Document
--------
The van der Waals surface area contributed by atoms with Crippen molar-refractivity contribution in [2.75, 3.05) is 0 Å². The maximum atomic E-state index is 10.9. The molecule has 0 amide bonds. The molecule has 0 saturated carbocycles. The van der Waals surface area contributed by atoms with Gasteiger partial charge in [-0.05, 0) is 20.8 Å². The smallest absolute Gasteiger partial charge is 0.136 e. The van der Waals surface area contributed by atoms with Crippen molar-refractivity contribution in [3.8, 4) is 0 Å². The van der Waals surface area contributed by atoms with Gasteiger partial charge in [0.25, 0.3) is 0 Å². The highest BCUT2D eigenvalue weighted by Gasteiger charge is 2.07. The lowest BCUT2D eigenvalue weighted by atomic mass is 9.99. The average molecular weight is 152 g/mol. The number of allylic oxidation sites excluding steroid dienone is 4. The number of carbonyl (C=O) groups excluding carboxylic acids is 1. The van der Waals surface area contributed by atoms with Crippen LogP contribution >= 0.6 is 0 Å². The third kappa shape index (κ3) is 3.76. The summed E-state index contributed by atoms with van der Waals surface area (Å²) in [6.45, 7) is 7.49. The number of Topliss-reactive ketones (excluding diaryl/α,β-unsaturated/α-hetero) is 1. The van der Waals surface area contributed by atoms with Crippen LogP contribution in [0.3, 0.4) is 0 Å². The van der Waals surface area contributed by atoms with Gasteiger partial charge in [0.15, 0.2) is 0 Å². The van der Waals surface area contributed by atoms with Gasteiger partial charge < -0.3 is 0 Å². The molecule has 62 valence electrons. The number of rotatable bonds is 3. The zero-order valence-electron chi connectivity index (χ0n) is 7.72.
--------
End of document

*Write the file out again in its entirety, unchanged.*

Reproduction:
The van der Waals surface area contributed by atoms with Crippen molar-refractivity contribution in [2.75, 3.05) is 0 Å². The maximum atomic E-state index is 10.9. The molecule has 0 amide bonds. The molecule has 0 saturated carbocycles. The van der Waals surface area contributed by atoms with Gasteiger partial charge in [-0.05, 0) is 20.8 Å². The smallest absolute Gasteiger partial charge is 0.136 e. The van der Waals surface area contributed by atoms with Crippen molar-refractivity contribution in [3.8, 4) is 0 Å². The van der Waals surface area contributed by atoms with Gasteiger partial charge in [0.25, 0.3) is 0 Å². The highest BCUT2D eigenvalue weighted by Gasteiger charge is 2.07. The lowest BCUT2D eigenvalue weighted by atomic mass is 9.99. The average molecular weight is 152 g/mol. The number of allylic oxidation sites excluding steroid dienone is 4. The number of carbonyl (C=O) groups excluding carboxylic acids is 1. The van der Waals surface area contributed by atoms with Crippen LogP contribution >= 0.6 is 0 Å². The third kappa shape index (κ3) is 3.76. The summed E-state index contributed by atoms with van der Waals surface area (Å²) in [6.45, 7) is 7.49. The number of Topliss-reactive ketones (excluding diaryl/α,β-unsaturated/α-hetero) is 1. The van der Waals surface area contributed by atoms with Crippen LogP contribution in [0.3, 0.4) is 0 Å². The van der Waals surface area contributed by atoms with Gasteiger partial charge in [0.15, 0.2) is 0 Å². The van der Waals surface area contributed by atoms with Gasteiger partial charge < -0.3 is 0 Å². The molecule has 62 valence electrons. The number of rotatable bonds is 3. The zero-order valence-electron chi connectivity index (χ0n) is 7.72.